Disclaimer: I am a member of the Wine Bloggers Conference Scholarship Fund committee.

5 Tips for Surviving the Wine Bloggers Conference

The annual Wine Bloggers Conference is just around the corner. This year, we will be in the beautiful Finger Lakes region of New York. For all of you veterans of the WBC, you may be familiar with this advice, so pay me no mind. Newbies, take note.

This is my 4th conference. EEEEK! Has it really been that long since I was a wet-behind-the-ears rookie in my own backyard of PDX? Wow. Time flies.

TIP #1
The Wine Bloggers Conference is honestly the best conference for citizen bloggers to connect with industry insiders. You will connect with some great folks who are within the industry. From PR reps (both independent and attached to wineries) to winemakers to owners, you will be talking, eating and drinking with them.

If you’re going to be doing all this great networking, why not bring business cards? I know, it sounds old and dated, but how else are going to remember everyone’s name and contact information?

My business card.  It's simple, yet effective.
My business card. It’s simple, yet effective.

And don’t throw those cards away, either. I have a binder that I picked up and have business card inserts for. I pick cards up in tasting rooms, at festivals, media events and *especially* WBC. Having those cards at the ready is a good thing! If you’re planning a trip and you know you’ll be in the area of a particular winery, why not reach out to the contact you made at WBC (or any other event) and at least let them know you’ll be in the area and would like to visit.

Just a few of the cards I've collected over the years
Just a few of the cards I’ve collected over the years.
More of the cards I've collected.  Some WBC contacts/connections, while others aren't.
More of the cards I’ve collected. Some WBC contacts/connections, while others aren’t.
Other bloggers cards!  Exchange your cards with other bloggers, too!  We all read each other's stuff.
Other bloggers cards! Exchange your cards with other bloggers, too! We all read each other’s stuff.

TIP #2

Don’t be offended if you don’t get invited to an after-party or side tasting. This is something that comes with time and networking. Last year in Santa Barbara, the best party I went to was one that I heard of via word of mouth. So keep an ear to the ground. Also, watch the #wbc15 hashtag. Seriously. There will be announcements.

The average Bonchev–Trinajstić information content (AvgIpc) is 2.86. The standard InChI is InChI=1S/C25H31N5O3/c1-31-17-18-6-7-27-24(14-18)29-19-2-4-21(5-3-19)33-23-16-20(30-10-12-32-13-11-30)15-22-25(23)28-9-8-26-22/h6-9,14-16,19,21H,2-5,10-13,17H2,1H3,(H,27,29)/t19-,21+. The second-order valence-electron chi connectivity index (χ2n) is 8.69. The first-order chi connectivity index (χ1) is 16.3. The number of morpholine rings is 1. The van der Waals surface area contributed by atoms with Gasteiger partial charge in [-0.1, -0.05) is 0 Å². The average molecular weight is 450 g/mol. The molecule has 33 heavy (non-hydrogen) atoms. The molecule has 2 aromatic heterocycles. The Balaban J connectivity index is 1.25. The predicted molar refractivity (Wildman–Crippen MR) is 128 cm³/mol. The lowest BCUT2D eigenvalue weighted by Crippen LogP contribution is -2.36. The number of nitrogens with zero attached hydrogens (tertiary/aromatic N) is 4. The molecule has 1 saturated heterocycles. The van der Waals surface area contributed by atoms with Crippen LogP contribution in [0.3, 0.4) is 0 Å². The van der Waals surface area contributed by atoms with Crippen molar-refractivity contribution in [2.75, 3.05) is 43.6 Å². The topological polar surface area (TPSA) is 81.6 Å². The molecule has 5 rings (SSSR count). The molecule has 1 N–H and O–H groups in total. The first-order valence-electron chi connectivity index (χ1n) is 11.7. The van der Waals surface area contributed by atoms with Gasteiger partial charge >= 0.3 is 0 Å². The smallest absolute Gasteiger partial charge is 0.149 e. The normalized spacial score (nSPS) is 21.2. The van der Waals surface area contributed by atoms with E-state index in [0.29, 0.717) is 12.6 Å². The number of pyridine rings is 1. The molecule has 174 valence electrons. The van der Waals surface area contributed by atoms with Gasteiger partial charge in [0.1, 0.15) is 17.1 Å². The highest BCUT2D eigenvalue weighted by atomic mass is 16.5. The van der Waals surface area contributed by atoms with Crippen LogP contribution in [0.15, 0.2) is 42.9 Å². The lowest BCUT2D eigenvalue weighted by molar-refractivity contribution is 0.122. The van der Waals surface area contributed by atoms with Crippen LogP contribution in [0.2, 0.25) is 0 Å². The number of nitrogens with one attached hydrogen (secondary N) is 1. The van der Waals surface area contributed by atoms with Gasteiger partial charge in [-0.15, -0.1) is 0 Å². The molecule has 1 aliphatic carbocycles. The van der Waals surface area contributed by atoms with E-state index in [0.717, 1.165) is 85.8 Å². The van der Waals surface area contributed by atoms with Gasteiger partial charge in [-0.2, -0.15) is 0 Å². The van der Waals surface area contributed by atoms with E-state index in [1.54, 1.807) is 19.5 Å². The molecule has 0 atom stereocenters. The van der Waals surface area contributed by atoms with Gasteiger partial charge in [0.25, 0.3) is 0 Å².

Rosé at one of the after parties in Santa Barbara.
Rosé at one of the after parties in Santa Barbara.

TIP #3

Technology. Bring it. Have your chargers, extra memory cards, etc. with you, too. ‘Nuff said.

Technology...wine...what's not to love?
Technology…wine…what’s not to love?

TIP #4

This should be a given, but hydrate, hydrate, hydrate! There is going to be a lot of wine and we need to remember that while this is a fun conference, it is still somewhere that we’re representing our own personal brands. Also, spitting during the speed tastings is essential. You have 5 minutes to taste, evaluate, learn and tweet/blog about a wine. 10 wines. One hour. Yeah. It’s hard, but necessary to maintain composure.

The craziness that is Live Wine Blogging.  Notice the concentration levels.
The craziness that is Live Wine Blogging. Notice the concentration levels.

TIP #5

Have FUN! This conference is designed for us to learn about a new region, meet others and enjoy. Find a random dart board at a winery and play a quick game. Find out if someone has Cards Against Humanity and join in on some hilarious, twisted, wretched minds. Make friends from different walks of life than your own.

Enjoying the dart board at Pres'quile Winery during WBC '14.
Enjoying the dart board at Pres’quile Winery during WBC ’14.